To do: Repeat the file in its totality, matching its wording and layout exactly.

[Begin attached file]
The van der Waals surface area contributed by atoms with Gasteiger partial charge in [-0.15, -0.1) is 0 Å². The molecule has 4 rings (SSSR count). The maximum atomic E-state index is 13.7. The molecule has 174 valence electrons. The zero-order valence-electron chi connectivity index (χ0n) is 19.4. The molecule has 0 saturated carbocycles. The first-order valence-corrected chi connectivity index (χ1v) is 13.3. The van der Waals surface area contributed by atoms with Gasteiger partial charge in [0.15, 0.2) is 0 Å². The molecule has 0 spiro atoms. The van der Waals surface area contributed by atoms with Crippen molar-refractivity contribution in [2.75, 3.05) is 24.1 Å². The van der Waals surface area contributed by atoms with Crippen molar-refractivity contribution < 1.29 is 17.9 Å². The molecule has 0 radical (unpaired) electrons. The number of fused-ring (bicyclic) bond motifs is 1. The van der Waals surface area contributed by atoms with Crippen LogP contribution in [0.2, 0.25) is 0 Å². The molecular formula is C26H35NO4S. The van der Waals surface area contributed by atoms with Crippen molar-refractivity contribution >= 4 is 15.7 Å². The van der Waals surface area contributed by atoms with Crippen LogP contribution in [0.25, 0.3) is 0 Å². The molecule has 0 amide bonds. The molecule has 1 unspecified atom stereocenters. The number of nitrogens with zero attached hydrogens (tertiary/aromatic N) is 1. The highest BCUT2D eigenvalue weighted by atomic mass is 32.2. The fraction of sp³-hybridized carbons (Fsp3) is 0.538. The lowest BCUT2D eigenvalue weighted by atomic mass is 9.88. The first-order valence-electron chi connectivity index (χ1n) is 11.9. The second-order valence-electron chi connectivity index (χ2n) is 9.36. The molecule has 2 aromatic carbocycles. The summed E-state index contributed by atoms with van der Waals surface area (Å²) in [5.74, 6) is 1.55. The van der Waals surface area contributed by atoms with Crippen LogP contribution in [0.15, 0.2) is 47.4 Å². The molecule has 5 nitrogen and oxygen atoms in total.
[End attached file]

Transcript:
The van der Waals surface area contributed by atoms with Gasteiger partial charge in [-0.15, -0.1) is 0 Å². The molecule has 4 rings (SSSR count). The maximum atomic E-state index is 13.7. The molecule has 174 valence electrons. The zero-order valence-electron chi connectivity index (χ0n) is 19.4. The molecule has 0 saturated carbocycles. The first-order valence-corrected chi connectivity index (χ1v) is 13.3. The van der Waals surface area contributed by atoms with Gasteiger partial charge in [0.15, 0.2) is 0 Å². The molecule has 0 spiro atoms. The van der Waals surface area contributed by atoms with Crippen molar-refractivity contribution in [2.75, 3.05) is 24.1 Å². The van der Waals surface area contributed by atoms with Crippen molar-refractivity contribution < 1.29 is 17.9 Å². The molecule has 0 radical (unpaired) electrons. The number of fused-ring (bicyclic) bond motifs is 1. The van der Waals surface area contributed by atoms with Crippen LogP contribution in [0.2, 0.25) is 0 Å². The molecular formula is C26H35NO4S. The van der Waals surface area contributed by atoms with Crippen molar-refractivity contribution >= 4 is 15.7 Å². The van der Waals surface area contributed by atoms with Crippen LogP contribution in [0.25, 0.3) is 0 Å². The molecule has 0 amide bonds. The molecule has 1 unspecified atom stereocenters. The number of nitrogens with zero attached hydrogens (tertiary/aromatic N) is 1. The highest BCUT2D eigenvalue weighted by atomic mass is 32.2. The fraction of sp³-hybridized carbons (Fsp3) is 0.538. The lowest BCUT2D eigenvalue weighted by atomic mass is 9.88. The first-order valence-electron chi connectivity index (χ1n) is 11.9. The second-order valence-electron chi connectivity index (χ2n) is 9.36. The molecule has 2 aromatic carbocycles. The summed E-state index contributed by atoms with van der Waals surface area (Å²) in [5.74, 6) is 1.55. The van der Waals surface area contributed by atoms with Crippen LogP contribution in [0.15, 0.2) is 47.4 Å². The molecule has 5 nitrogen and oxygen atoms in total.